The concept of biophilia has informed the thinking of many contemporary designers. The ideas are reflected amongst the multi-residential and commercial high rise buildings seen in our cities, with rooftop gardens, planter boxes and plantations lining the exteriors of these places in an attempt to satisfy our subconscious desire to seek a connection with nature.
Sustainability is at the heart of every new building in an attempt to bring us closer to net zero and the incorporation of greenery into our buildings is a subsidiary of sustainable practice. It’s for this reason that the creation of greener spaces is a logical decision for designers to make, and will certainly continue into the future.
Architects are working with property developers to create spaces that respond to biophilic principles. Urban dwellers are realizing that slowing down and prioritizing wellness is not only recommended, but essential for their wellbeing and productivity.
A recent Terrapin Bright Green report, for example, suggests that when people are in natural environments compared to urban ones with fewer natural features, they notice “greater emotional restoration, with lower instances of tension, anxiety, anger, fatigue, confusion, and total mood disturbance.”
Architectural Record has also outlined that numerous studies indicate that biophilic design solutions in homes and workplaces can reduce stress, lower heart rates and blood pressure, and increase creativity, productivity, and wellbeing.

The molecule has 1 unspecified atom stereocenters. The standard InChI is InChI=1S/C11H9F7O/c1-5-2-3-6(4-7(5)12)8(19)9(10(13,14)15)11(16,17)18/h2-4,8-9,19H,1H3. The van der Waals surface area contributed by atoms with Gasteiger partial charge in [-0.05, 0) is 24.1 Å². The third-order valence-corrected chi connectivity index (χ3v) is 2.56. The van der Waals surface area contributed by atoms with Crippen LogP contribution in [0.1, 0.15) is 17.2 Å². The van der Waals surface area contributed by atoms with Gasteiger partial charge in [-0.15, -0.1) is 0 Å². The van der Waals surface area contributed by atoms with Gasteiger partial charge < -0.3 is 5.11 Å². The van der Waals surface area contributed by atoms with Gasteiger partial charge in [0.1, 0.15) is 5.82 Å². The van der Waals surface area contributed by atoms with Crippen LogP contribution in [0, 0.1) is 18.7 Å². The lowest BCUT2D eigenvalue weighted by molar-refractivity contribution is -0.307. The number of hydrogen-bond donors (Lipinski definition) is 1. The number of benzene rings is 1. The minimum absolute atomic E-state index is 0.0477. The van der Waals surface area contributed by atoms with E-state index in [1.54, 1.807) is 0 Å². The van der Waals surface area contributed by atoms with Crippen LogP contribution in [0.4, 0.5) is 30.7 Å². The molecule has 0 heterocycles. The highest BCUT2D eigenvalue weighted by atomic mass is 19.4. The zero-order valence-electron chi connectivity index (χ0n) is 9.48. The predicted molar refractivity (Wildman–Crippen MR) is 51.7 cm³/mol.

These noticeable improvements taking place at home can help residents slow down and focus on recovery and restoration.
It is for these reasons and more that Crown Group has looked to incorporate an array of plantations into two of its latest developments in Sydney – Waterfall and Mastery.
Iwan Sunito, Crown Group’s co-founder and CEO, says both developments have been created to help occupants focus on living a slower, calmer life, thanks to the work of designers to incorporate greenery within the buildings.
“We’re introducing a new era of luxury urban living with these projects that creates communities and connects people to the natural environment, which can lead to a more wellness-focused life,” he says.
“With many employees planning to continue working remotely in the future, the worldwide trend of biophilic design and its evidence of improving overall wellbeing at home is needed now more than ever.”
The SJB-designed Waterfall by Crown Group is home to Australia’s largest manmade waterfall that sits amongst a garden rich with green plantations, totalling over 5,000 tropical plants and a 6m high green wall that holds a cinema screen. Designed by Waterforms International’s Dirk Slotboom, the 22-metre high waterfall is an unprecedented creation that adds a sense of tranquil to the grounds of the building.
Mastery by Crown Group is a $500 million development designed by world-renowned Japanese architect Kengo Kuma, Japanese-born, Sydney-based architect Koichi Takada and Sydney’s Silvester Fuller, located at Waterloo.
The minimalist qualities of the architecture is accompanied by greenery implanted into the exterior façade of one of the buildings – a “stacked forest” concept never before seen in the harbour city.
Adding to the façade are roof gardens that will be visible from the street. In addition to the biophilic design elements incorporated into the architecture and interiors, greenery in the urban environment increases sustainability by reducing carbon monoxide, increasing energy efficiency, and improving air quality.
As long as humans walk the earth, there will always be an innate connection to nature linked within our psyche. Bringing lush green settings to our cities will only improve our quality of life, while cleaning our airways. The onus is on architects and property developers to incorporate biophilic principles into their designs, but as witnessed around the city and within Crown’s portfolio, it seems as if we've been headed there for some time.